Reflections on the cease-fire

The cease-fire is not only a victory for the Hamas, it is a significant defeat for Israel, the United States, the European community and anyone else likely to fight jihadi terrorism.

By YITZHAK SOKOLOFF, JEFFREY WOOLF
November 28, 2012 22:11
3 minute read.
Hillary Clinton with Egyptian counterpart Amr

US Secretary of State Clinton with Kamel Amr 370 Amr . (photo credit: REUTERS)

 
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After eight days of pounding each other from the air, a cease-fire between Israel and Hamas was declared in Cairo. The streets of Gaza filled with celebrating people, yet 70 percent of Israelis polled have expressed their (often virulent) opposition to the agreement.

Why? Hasn’t Israel pulled off a major accomplishment by getting Islamist Egypt to agree to negotiate and even to guarantee an agreement that commits Hamas to abandon all attacks on Israel? Wasn’t the goal of Operation Pillar of Defense to finally bring some measure of tranquility to Israelis living with range of the Gaza rockets? Wasn’t Hamas taught a lesson by the thousands of pinpoint Israeli airstrikes that killed over 100 Palestinians under arms? Wasn’t avoiding a costly land incursion that would cost many lives and endanger Israel’s diplomatic support sufficient reason to celebrate? The answer to all of these question is “yes, but.”

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Despite all of the above, the cease-fire is not only a victory for the Hamas, it is a significant defeat for Israel, the United States, the European community and anyone else likely to fight jihadi terrorism. It must be kept in mind that Hamas is the leading practitioner of terror in the world today.

Its leadership is made up of sel-fdeclared war criminals who take pride in their success at attacking and murdering unarmed civilians.

For that reason alone, the pass they have just received from Israel and the international community will plague all of us in the not-too-distant future.

Again, there are logical reasons for Israel to have signed off on an agreement that gives Hamas a political victory in the form of Israeli promises to desist from hunting their leaders and to liberalize its policies at the borders of Gaza. Beyond that, however, a great deal of pressure needed to be applied before the Israelis saw the light. The parade of foreign dignitaries that descended on Israel was not only impressive, but suspicious.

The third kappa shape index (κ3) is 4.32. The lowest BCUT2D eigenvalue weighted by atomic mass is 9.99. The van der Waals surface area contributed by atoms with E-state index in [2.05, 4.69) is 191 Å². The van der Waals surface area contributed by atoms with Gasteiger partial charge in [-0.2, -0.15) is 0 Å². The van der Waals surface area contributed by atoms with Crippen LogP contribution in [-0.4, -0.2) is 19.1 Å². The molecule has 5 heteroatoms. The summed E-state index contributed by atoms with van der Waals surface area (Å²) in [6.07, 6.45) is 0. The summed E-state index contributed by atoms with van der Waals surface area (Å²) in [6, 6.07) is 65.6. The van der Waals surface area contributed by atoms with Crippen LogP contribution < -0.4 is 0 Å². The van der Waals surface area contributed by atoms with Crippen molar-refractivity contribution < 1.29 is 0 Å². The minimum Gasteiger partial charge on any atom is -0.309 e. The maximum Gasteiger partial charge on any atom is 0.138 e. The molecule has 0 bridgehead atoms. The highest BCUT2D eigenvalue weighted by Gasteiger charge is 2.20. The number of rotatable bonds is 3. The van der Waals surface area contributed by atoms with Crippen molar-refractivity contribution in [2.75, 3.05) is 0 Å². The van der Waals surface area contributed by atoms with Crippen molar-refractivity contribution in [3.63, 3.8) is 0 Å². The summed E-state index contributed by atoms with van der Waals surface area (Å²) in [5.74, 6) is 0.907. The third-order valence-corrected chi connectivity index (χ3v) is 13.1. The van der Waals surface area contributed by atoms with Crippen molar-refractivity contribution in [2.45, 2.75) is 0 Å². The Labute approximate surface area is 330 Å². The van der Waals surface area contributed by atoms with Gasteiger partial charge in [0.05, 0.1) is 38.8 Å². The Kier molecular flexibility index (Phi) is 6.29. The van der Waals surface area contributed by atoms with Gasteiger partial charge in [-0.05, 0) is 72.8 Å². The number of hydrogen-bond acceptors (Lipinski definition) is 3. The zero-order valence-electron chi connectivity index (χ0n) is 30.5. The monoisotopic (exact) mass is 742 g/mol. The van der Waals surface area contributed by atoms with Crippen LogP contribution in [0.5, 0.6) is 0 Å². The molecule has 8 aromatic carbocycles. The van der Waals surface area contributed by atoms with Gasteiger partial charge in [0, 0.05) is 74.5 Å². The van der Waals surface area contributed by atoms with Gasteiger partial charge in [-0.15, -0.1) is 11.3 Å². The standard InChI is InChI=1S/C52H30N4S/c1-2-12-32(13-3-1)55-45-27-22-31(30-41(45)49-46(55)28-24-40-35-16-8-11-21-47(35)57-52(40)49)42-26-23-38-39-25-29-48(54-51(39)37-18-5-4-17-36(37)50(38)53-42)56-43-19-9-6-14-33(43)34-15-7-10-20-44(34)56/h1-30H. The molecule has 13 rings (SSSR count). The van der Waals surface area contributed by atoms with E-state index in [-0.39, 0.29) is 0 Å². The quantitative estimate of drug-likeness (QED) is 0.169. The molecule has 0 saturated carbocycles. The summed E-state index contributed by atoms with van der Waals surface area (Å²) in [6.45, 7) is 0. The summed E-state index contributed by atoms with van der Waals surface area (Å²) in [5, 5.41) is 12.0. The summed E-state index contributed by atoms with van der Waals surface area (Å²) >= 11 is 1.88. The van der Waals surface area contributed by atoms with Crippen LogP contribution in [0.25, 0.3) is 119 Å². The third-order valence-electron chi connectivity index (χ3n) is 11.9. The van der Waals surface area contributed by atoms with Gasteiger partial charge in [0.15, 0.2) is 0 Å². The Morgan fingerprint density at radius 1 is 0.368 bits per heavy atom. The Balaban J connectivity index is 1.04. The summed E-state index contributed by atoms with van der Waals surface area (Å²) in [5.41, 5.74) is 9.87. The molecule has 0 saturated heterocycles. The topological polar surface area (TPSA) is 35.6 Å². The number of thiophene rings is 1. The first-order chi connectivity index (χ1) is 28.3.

US Secretary of State Hillary Clinton, the German foreign minister and the secretary-general of the United Nations all came, but what did they do? True, they made public statements supporting Israel’s right to self defense. However, they also demanded (at least implicitly) that Israel stop hunting the mass murderers of Hamas and its allies.



None of them told Israel: “You have not only the right but the obligation to attack the Hamas, capture its leaders and put them on trial for war crimes, release the Palestinians from the burden of a government devoted to mass murder and the summary execution of anyone suspected of collaboration with Israel. Hamas has written itself outside of international law and the international community cannot tolerate its policies or its actions. So, Israel, go for it – we’ll be there for you!”

In other words, as happens time and again, Israel, after many thousands of missiles are fired at innocent Israeli civilians, has been left with the following international doctrine: 1) It is illegal for anyone to attack civilians – unless those civilians are Israeli 2) International law protects Palestinians serving as human shields from attack by the Israeli army. Hence, if Israelis attack Palestinian targets protected by human shields they will be prosecuted under international law. 3) When Palestinians attack Israeli civilians, the very same criminal code is suspended and the watchword is restraint.

At the moment, this new code of international justice excludes Israelis exclusively from protection under international law. History has consistently shown that what starts with Jews and Israelis will soon apply to everyone else.

Today its open season on Israelis, tomorrow, let the world beware.

Yitzhak Sokoloff is a political analyst and educator. Jeffrey Woolf is a Harvard-trained medieval Jewish historian and teaches in the Talmud Department at Bar-Ilan University.

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